Google Print Draws The Ire Of Protesters

    June 1, 2005

Since the announcement of Google’s foray into the printed word industry, Google Print has been followed by controversy. Because of the methods being used to populate the Google Print index, many are worried about copyright issues as well as the ability to view pages in the GP result pages.

Of course, these worries and misgivings have not deterred Google in one bit. However, a new protest launched by publishers is trying to get the search engine’s attention once again.

Google Print Draws The Ire Of Protesters

According to an article in DMNews, the publisher group, which includes The Association of American University Presses, is protesting Google Print’s scanning of materials because they feel certain publishers may not want their work to be included. Contents from the libraries from the Harvard, Michigan and Stanford universities are of most concern to the protest group.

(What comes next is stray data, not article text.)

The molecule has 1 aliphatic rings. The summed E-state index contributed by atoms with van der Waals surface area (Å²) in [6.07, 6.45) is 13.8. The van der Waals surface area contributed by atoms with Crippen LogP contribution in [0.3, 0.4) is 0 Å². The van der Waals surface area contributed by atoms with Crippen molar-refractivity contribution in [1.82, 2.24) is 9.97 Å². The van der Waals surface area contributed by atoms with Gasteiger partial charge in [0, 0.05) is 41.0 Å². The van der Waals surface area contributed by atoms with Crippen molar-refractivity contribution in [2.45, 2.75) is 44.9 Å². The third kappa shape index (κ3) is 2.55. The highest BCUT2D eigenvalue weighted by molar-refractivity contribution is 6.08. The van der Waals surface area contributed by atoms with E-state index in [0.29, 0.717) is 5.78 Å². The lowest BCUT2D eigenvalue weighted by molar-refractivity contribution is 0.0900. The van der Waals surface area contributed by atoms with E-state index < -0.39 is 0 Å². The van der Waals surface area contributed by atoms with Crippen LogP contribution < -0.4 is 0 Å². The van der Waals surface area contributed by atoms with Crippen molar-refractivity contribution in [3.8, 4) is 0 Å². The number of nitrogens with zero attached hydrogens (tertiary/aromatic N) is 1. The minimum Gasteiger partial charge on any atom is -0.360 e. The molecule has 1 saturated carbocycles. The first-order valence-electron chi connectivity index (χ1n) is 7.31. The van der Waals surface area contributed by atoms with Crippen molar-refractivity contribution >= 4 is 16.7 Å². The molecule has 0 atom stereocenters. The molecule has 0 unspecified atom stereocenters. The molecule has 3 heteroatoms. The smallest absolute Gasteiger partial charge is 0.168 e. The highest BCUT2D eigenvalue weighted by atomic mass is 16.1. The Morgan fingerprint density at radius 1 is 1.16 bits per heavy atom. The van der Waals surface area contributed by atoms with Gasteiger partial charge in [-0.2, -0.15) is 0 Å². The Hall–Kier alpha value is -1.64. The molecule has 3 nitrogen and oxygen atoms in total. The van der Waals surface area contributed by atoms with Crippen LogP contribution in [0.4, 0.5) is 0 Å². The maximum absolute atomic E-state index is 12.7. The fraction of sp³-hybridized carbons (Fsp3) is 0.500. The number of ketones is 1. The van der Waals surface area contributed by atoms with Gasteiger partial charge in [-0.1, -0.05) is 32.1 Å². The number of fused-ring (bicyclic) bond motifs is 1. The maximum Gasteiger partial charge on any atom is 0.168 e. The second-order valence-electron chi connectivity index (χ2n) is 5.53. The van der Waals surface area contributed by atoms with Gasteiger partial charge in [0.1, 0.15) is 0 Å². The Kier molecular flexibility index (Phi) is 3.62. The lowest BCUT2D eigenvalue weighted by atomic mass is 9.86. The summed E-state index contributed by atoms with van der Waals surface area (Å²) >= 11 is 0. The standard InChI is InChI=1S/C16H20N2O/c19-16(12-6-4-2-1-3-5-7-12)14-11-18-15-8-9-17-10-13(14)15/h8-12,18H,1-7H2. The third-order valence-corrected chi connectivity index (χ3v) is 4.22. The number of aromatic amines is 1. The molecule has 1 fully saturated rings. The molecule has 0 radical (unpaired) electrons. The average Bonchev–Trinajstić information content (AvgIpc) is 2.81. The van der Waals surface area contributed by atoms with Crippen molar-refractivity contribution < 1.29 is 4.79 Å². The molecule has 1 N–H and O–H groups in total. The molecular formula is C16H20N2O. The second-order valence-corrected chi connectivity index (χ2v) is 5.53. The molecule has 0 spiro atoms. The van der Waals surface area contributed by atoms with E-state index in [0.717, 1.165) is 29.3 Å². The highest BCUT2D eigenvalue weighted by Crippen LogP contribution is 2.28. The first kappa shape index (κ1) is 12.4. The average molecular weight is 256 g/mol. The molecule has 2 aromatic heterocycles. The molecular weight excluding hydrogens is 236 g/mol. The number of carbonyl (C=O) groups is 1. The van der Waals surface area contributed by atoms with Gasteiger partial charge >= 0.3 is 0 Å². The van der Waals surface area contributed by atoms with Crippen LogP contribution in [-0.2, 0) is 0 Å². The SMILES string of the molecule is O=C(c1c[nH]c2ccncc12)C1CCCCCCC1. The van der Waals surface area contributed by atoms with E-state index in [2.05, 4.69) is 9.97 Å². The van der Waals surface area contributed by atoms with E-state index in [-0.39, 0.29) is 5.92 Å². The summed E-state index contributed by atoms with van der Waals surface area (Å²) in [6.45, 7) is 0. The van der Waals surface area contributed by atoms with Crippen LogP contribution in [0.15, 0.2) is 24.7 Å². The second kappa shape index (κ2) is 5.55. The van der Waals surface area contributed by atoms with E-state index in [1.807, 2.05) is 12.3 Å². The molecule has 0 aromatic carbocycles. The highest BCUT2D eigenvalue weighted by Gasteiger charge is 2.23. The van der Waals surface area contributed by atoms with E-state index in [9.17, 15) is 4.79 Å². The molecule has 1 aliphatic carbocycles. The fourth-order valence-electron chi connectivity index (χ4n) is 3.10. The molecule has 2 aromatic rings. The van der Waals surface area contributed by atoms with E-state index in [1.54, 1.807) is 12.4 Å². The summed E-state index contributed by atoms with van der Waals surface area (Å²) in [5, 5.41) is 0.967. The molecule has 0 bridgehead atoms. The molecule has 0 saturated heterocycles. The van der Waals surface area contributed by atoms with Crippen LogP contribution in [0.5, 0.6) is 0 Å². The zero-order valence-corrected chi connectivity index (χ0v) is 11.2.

The group is also concerned Google will be giving digitized copies of these university works to other publishers who are taking part in the Google Print indexing process. The complaints stem from the fact that Google believes they can provide copies of these works without seeking permission. According to the DMNews article, many who signed up for Google’s “Print for Publishers” program did not know they are also apart of the “Print for Libraries” program as well.

AAUP executive director Peter Givler indicates Google representatives did not reveal those participating in the publishers program were enrolled in the print for libraries portion.

Chris Richardson is a search engine writer and editor for WebProNews. Visit WebProNews for the latest search news.